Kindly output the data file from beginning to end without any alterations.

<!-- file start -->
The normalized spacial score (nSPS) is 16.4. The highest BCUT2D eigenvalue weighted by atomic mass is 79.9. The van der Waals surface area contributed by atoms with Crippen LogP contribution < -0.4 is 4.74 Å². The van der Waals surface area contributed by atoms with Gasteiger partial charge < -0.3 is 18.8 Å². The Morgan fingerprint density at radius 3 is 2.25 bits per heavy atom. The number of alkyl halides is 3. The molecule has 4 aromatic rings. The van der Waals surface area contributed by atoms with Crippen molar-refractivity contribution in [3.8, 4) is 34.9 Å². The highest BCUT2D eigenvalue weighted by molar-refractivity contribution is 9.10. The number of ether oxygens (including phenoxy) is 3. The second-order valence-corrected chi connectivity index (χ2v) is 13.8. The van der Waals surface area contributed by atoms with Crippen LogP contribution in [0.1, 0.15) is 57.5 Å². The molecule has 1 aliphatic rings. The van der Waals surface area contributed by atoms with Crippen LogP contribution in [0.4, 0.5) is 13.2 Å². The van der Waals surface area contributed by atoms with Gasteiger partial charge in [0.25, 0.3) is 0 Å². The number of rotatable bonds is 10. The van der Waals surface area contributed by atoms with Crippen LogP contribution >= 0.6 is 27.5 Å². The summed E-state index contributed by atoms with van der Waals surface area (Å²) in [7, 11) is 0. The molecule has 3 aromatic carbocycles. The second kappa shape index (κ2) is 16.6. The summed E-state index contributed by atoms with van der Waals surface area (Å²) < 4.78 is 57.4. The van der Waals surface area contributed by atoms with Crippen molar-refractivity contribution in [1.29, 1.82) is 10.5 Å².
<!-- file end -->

The normalized spacial score (nSPS) is 16.4. The highest BCUT2D eigenvalue weighted by atomic mass is 79.9. The van der Waals surface area contributed by atoms with Crippen LogP contribution < -0.4 is 4.74 Å². The van der Waals surface area contributed by atoms with Gasteiger partial charge < -0.3 is 18.8 Å². The Morgan fingerprint density at radius 3 is 2.25 bits per heavy atom. The number of alkyl halides is 3. The molecule has 4 aromatic rings. The van der Waals surface area contributed by atoms with Crippen molar-refractivity contribution in [3.8, 4) is 34.9 Å². The highest BCUT2D eigenvalue weighted by molar-refractivity contribution is 9.10. The number of ether oxygens (including phenoxy) is 3. The second-order valence-corrected chi connectivity index (χ2v) is 13.8. The van der Waals surface area contributed by atoms with Crippen LogP contribution in [0.1, 0.15) is 57.5 Å². The molecule has 1 aliphatic rings. The van der Waals surface area contributed by atoms with Crippen LogP contribution in [0.4, 0.5) is 13.2 Å². The van der Waals surface area contributed by atoms with Gasteiger partial charge in [0.25, 0.3) is 0 Å². The number of rotatable bonds is 10. The van der Waals surface area contributed by atoms with Crippen LogP contribution >= 0.6 is 27.5 Å². The summed E-state index contributed by atoms with van der Waals surface area (Å²) in [7, 11) is 0. The molecule has 3 aromatic carbocycles. The second kappa shape index (κ2) is 16.6. The summed E-state index contributed by atoms with van der Waals surface area (Å²) < 4.78 is 57.4. The van der Waals surface area contributed by atoms with Crippen molar-refractivity contribution in [1.29, 1.82) is 10.5 Å².